Treatment for kidney cancer depends on many factors including the stage of the cancer and where it is located. Your urologist will discuss the best treatment for your particular situation. Often a combination of therapies will be recommended. These include:

Surgery for kidney cancer:

    • Laparoscopic or Robotic nephrectomy (partial or radical) is performed using telescopic instruments inserted in the abdomen through small incisions.
      • Partial nephrectomy removes part of the kidney with the tumor.
      • Radical nephrectomy removes the whole kidney, sometimes the adrenal gland, tissue around the kidney, and surrounding lymph nodes.
    • Open nephrectomy (partial or radical) is performed through a flank or abdominal incision.
    • Laparoscopic nephrectomy removes all or part of the kidney through a series of small incisions in the abdomen.
    • Robot-assisted laparoscopic nephroureterectomy removes the entire kidney as well as the ureter down to the bladder using telescopic instruments inserted in the abdomen through small incisions.
  • Tumor ablation destroys the tumor without surgically removing it. Ablative technologies include cryotherapy and radiofrequency ablation.

Radiation therapy for kidney cancer

  • Radiation cannot cure kidney cancer, but it can alleviate symptoms such as bone pain. It may be used alone or in combination with other therapies.

Targeted therapy for kidney cancer

  • Drugs that attack specific cancer cells, slowing down growth. Targeted therapy treats advanced kidney cancer.

Immunotherapy for kidney cancer

  • Immunotherapy or biological therapy uses the body's own immune system to fight cancer.
What You Should Expect

You will receive a thorough diagnostic evaluation and receive clinically-proven treatment by a board-certified urologist who specializes in kidney cancer. Your experience post-treatment will vary depending upon the stage of your cancer. Early detection—and the involvement of an experienced urologist—are important to the successful outcome for kidney cancer treatment. After treatment, routine life-long surveillance is necessary.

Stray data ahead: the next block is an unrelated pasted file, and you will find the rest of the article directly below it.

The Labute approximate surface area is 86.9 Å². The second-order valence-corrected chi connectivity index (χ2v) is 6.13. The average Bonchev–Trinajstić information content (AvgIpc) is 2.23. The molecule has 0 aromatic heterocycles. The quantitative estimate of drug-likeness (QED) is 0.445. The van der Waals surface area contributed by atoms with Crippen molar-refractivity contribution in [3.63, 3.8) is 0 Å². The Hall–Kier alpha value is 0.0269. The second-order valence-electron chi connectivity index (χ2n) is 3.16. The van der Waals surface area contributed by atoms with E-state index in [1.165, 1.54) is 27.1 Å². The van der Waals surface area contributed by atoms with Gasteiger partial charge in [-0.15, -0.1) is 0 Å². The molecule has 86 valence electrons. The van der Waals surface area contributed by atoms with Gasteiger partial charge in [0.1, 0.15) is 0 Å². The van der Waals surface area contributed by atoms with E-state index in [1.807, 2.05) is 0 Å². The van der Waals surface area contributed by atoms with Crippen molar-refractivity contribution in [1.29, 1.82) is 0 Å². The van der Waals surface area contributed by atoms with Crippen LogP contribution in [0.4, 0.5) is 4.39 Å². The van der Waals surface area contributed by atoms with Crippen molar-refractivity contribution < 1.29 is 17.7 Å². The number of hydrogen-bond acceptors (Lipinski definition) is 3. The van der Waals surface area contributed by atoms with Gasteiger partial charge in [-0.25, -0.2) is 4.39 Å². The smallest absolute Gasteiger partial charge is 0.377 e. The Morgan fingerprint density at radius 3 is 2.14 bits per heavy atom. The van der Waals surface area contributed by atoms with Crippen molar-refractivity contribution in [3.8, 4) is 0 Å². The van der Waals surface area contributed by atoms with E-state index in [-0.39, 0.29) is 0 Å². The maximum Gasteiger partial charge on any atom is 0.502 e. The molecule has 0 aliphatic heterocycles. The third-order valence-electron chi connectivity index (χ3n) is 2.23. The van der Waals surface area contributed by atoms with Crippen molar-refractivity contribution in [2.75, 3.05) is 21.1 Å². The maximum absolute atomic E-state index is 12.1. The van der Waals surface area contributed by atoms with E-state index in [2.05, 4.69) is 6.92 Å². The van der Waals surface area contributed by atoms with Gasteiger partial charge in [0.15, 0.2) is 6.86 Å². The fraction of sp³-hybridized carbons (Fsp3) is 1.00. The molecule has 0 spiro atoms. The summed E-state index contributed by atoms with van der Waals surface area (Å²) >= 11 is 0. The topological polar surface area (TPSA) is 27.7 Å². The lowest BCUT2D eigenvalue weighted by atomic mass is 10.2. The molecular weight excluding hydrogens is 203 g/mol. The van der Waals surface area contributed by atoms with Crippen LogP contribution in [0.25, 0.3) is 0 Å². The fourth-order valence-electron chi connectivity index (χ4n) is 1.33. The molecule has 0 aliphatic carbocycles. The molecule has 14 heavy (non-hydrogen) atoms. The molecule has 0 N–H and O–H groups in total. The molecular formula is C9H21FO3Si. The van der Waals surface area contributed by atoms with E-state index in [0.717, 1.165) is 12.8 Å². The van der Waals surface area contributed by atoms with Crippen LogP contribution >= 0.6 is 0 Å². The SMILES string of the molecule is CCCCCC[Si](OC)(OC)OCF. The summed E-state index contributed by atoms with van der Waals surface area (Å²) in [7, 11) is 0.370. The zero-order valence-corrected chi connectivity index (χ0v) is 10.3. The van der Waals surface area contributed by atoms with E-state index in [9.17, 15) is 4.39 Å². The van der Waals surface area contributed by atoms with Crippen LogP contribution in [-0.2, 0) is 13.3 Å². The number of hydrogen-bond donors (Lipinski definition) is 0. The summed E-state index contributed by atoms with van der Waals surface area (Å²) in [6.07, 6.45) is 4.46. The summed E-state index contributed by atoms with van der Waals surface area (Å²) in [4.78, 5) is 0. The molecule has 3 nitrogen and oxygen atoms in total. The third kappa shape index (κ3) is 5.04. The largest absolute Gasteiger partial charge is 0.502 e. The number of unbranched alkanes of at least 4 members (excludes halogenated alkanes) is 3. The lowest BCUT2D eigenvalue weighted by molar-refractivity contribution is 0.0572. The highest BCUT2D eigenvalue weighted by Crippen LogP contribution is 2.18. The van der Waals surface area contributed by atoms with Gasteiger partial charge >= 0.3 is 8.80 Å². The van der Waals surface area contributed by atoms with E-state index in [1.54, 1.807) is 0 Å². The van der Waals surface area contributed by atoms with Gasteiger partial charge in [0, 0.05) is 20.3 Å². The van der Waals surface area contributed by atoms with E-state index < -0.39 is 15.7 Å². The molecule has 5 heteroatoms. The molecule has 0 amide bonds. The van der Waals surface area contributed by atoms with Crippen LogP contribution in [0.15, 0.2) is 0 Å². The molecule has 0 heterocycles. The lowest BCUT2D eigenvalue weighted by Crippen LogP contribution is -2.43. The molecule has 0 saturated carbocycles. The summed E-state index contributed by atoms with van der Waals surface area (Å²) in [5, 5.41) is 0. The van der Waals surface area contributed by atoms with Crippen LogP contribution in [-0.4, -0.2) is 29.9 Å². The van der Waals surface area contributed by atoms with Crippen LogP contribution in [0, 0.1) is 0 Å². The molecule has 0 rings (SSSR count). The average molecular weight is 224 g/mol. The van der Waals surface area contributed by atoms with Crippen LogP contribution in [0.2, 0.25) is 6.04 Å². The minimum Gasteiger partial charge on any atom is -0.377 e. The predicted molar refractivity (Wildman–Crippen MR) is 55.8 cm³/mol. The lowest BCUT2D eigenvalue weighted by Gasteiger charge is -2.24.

Multidisciplinary Care

Brigham and Women’s Hospital practices a multidisciplinary approach to patient care, collaborating with colleagues in other medical specialties. Dana-Farber Brigham Cancer Center gives you access to the world’s best cancer experts. The Department of Urology’s surgical oncologists work hand-in-hand with medical oncologists and radiation oncologists to create an individualized care plan. Specialists also include radiologists, pathologists, nurse specialists, social workers, palliative care specialists and dietitians.

Dana-Farber Brigham Cancer Center

To learn more about our cancer partnership, visit Dana-Farber Brigham Cancer Center.


Go to our online health library to learn more about urology diseases and tests.

Visit the Kessler Health Education Library in the Bretholtz Center for Patients and Families to access computers and knowledgeable staff.

Video: Robotic Assisted Laparoscopic Partial Nephrectomy at Brigham and Women’s Hospital

This video is age-restricted and you must verify your age on YouTube to watch.

Watch this video on YouTube

Learn more about Brigham and Women's Hospital

For over a century, a leader in patient care, medical education and research, with expertise in virtually every specialty of medicine and surgery.

About BWH